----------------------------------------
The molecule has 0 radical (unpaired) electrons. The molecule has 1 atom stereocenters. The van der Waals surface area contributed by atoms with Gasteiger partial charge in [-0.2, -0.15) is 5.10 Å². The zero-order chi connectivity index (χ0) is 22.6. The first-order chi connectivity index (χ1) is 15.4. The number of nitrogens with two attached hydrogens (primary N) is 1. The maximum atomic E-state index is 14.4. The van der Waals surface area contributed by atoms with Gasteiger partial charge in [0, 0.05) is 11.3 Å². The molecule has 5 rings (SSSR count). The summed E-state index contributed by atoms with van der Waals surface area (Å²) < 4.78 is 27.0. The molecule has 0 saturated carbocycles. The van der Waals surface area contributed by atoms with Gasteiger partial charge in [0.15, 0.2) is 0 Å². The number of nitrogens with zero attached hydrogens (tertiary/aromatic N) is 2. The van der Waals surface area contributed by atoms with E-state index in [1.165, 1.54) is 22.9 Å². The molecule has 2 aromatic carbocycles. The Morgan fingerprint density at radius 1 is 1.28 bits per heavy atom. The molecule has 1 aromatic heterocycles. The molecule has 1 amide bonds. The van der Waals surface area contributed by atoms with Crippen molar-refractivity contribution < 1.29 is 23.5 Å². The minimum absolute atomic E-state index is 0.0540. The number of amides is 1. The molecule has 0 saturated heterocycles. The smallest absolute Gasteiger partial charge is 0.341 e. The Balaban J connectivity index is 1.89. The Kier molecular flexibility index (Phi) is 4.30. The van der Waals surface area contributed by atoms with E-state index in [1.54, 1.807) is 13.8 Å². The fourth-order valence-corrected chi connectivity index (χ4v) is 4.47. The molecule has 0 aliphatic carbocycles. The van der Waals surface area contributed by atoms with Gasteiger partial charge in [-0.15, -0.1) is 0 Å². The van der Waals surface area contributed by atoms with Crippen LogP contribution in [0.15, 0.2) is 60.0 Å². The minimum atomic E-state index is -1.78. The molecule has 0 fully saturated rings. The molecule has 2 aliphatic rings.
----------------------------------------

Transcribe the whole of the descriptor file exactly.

The molecule has 0 radical (unpaired) electrons. The molecule has 1 atom stereocenters. The van der Waals surface area contributed by atoms with Gasteiger partial charge in [-0.2, -0.15) is 5.10 Å². The zero-order chi connectivity index (χ0) is 22.6. The first-order chi connectivity index (χ1) is 15.4. The number of nitrogens with two attached hydrogens (primary N) is 1. The maximum atomic E-state index is 14.4. The van der Waals surface area contributed by atoms with Gasteiger partial charge in [0, 0.05) is 11.3 Å². The molecule has 5 rings (SSSR count). The summed E-state index contributed by atoms with van der Waals surface area (Å²) < 4.78 is 27.0. The molecule has 0 saturated carbocycles. The van der Waals surface area contributed by atoms with Gasteiger partial charge in [0.15, 0.2) is 0 Å². The number of nitrogens with zero attached hydrogens (tertiary/aromatic N) is 2. The van der Waals surface area contributed by atoms with E-state index in [1.165, 1.54) is 22.9 Å². The molecule has 2 aromatic carbocycles. The Morgan fingerprint density at radius 1 is 1.28 bits per heavy atom. The molecule has 1 aromatic heterocycles. The molecule has 1 amide bonds. The van der Waals surface area contributed by atoms with Crippen molar-refractivity contribution < 1.29 is 23.5 Å². The minimum absolute atomic E-state index is 0.0540. The number of amides is 1. The molecule has 0 saturated heterocycles. The smallest absolute Gasteiger partial charge is 0.341 e. The Balaban J connectivity index is 1.89. The Kier molecular flexibility index (Phi) is 4.30. The van der Waals surface area contributed by atoms with E-state index in [1.54, 1.807) is 13.8 Å². The fourth-order valence-corrected chi connectivity index (χ4v) is 4.47. The molecule has 0 aliphatic carbocycles. The van der Waals surface area contributed by atoms with Gasteiger partial charge in [-0.15, -0.1) is 0 Å². The van der Waals surface area contributed by atoms with Crippen LogP contribution in [0.15, 0.2) is 60.0 Å². The minimum atomic E-state index is -1.78. The molecule has 0 fully saturated rings. The molecule has 2 aliphatic rings.